A Bose–Einstein condensate (BEC) is a state of matter in which a large fraction of the particles of a bosonic gas occupy the lowest-energy quantum state. For such a system, when the particle's spin couples to its orbital angular momentum, a so-called spin-orbit-coupled Bose–Einstein condensate (SOC-BEC) is formed. This state can be achieved experimentally by using Raman lasers to couple two internal states of an atomic BEC while transferring momentum . In the limit of a homogeneous and noninteracting gas, the SOC-BEC can be described by the following momentum-space Hamiltonian:
is the wavevector,
is the mass of the particles,
is the Raman coupling strength,
is the Raman detuning, and
is the Raman wavevector. The equation gives rise to two new energy bands:
In the figures, the lower band is the solid blue line, while the upper band is the thin red line.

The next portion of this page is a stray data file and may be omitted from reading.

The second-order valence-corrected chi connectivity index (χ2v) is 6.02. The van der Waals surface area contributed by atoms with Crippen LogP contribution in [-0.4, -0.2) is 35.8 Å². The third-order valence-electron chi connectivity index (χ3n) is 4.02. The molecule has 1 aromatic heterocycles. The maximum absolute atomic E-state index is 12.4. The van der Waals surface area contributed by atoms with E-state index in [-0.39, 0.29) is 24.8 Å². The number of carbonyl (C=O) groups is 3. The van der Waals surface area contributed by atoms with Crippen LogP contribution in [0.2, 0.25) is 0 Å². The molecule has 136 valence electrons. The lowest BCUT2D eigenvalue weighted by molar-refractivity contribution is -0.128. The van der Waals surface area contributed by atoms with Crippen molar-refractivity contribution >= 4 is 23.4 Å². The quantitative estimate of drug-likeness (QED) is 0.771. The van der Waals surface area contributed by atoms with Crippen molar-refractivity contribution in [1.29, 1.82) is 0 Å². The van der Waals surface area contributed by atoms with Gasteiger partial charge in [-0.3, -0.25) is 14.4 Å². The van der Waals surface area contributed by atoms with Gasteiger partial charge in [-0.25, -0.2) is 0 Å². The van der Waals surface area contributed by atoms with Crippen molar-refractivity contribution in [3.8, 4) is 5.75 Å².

As the lower branch is strongly nonparabolic, two concepts of
-dependent effective mass emerge to describe the particle dynamics when propagating in these bands . We focus on the band with lower energy as the system relaxes toward
. The inertial mass
(green dashed line) is related to the particle group velocity
(yellow dashed line) and the diffusive mass
(purple dashed line) is associated with the spreading of the particle wave packet. The different points at which the mass parameters diverge are labeled on the top axis as
. At such points, the particle properties exhibit a peculiar dynamic and separate regions of positive and negative masses, leading to interesting regimes of propagation. You can use this Demonstration to tune the different coupling parameters to control the SOC-BEC dispersion and thus the particle properties.